Updated: Mar 28
“Thus we see, on the one hand, the existence of the whole world necessarily dependent upon the first conscious being, however undeveloped it may be; on the other hand, this conscious being just as necessarily entirely dependent upon a long chain of causes and effects which have preceded it, and in which it itself appears as a small link.”
Authur Schopenhauer, The World as Will and Idea
Metaphysics is a broad field in philosophy, though, in this work, we shall limit ourselves to understanding it to mean the nature of our perceived reality. As we are starting from nothing so to speak, it is natural to begin by asking what the nature of the reality in which we exist is. Do not worry I’m not going to lead you into a morass of monads and existential paradoxes such as if we can know anything and what is reality. Instead, we are going to agree as a starting point to some basics, which I hope you will agree are self-evident truths. These are that we know “a priori” or before experience that we exist. This logical starting point can be validated by the famous revelation by René Descarte (and for that matter Aristotle) “Cogito, ergo sum” or I think therefore I am. I ask you to accept this as a self-evident and assumed truth. This truth is essential as if we do not exist, then there is no point debating the meaning of life or how to live, as life itself would not exist.
Second, I ask you to accept that we know “a posteriori” or from experience that the physical world as sensed by our sense organs exists and can be interacted with. Again, I ask you to accept this as an assumed and self-evident truth. While it is certainly true that as Schopenhauer said, the world is not experienced directly but is instead perceived through the understanding as an idea of the world drawn from the sensory organs. It does not matter, as these ideas of reality are shared with a minimum of all others of our kind. This makes them “prima facie” or apparent true representations of reality. While it is conceivable that these mutual perceptions are illusions, we seek the answers to the meaning and purpose of this life and how to live in this world as it is experienced and perceived not any other possible world. Therefore, I ask you to accept the physical universe’s existence as a being a fact, “prima facie” and that we can directly perceive and interact with it.
With these agreed truths, we can begin our journey. Let me say right now though, that not all questions are answerable or knowable therefore to find a beginning point; we have to find the first point we can be sure of. We begin with the first mover paradox or what caused the universe to come into being.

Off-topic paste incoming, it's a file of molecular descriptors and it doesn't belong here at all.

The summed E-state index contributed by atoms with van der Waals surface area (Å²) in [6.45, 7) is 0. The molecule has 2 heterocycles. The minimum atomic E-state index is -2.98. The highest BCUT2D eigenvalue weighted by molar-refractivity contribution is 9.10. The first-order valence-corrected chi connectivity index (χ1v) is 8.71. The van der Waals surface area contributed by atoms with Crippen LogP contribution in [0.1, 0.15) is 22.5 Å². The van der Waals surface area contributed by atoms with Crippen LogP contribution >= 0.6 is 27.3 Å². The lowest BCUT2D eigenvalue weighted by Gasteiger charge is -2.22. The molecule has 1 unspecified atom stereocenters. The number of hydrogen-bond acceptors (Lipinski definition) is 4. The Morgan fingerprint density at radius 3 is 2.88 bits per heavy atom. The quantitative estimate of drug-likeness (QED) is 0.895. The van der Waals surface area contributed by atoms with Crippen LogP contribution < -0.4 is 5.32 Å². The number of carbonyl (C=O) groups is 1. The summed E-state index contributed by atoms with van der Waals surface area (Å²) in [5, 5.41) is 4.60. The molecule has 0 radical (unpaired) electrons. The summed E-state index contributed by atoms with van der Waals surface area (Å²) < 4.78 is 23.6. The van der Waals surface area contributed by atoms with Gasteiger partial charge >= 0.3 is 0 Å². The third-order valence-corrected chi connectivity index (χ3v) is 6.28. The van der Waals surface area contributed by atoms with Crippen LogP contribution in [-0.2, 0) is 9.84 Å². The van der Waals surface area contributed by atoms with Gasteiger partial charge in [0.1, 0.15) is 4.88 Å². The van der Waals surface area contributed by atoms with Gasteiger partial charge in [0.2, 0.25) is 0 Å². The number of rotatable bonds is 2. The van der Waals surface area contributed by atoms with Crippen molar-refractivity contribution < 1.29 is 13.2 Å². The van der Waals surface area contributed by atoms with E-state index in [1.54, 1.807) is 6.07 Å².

Currently, scientific theory points to the big bang as the beginning of the universe, what lead to the creation of the matter that caused the big bang itself is currently unanswerable. It seems likely that this causative chain of beginning is infinite, and with each step which is uncovered, another will likely appear. If we discover the cause of the existence of the matter which caused the big bang the question of what caused that appears and so on forever. This question may seem like a big thing to skip over, and it is. However, the insoluble problem of the first mover eludes all rational explanation and examination. What we are left with is fundamentally guesses and hopes. In the same category also exist such questions as for what purpose was the universe brought into existence? Why did life appear, and if there was nothing to perceive the universe’s existence, could it be said to exist? Such first causes are functionally beyond knowing. I’ll leave it to you dear reader to proffer whatever hypotheses you think fitting, be they purely physical or involving a deity or pantheon of the divine. As for us and this work, it is enough to say we do not know and move on. Remembering after all that this work seeks to answer the questions of this existence, not of the Supernatural. We aim to answer what our purpose is, and how should we live not to speculate on the unknowable. Falling back onto the two agreed truths that of our existence and the physical world’s existence and attesting that beyond that, we know nothing we can truly begin.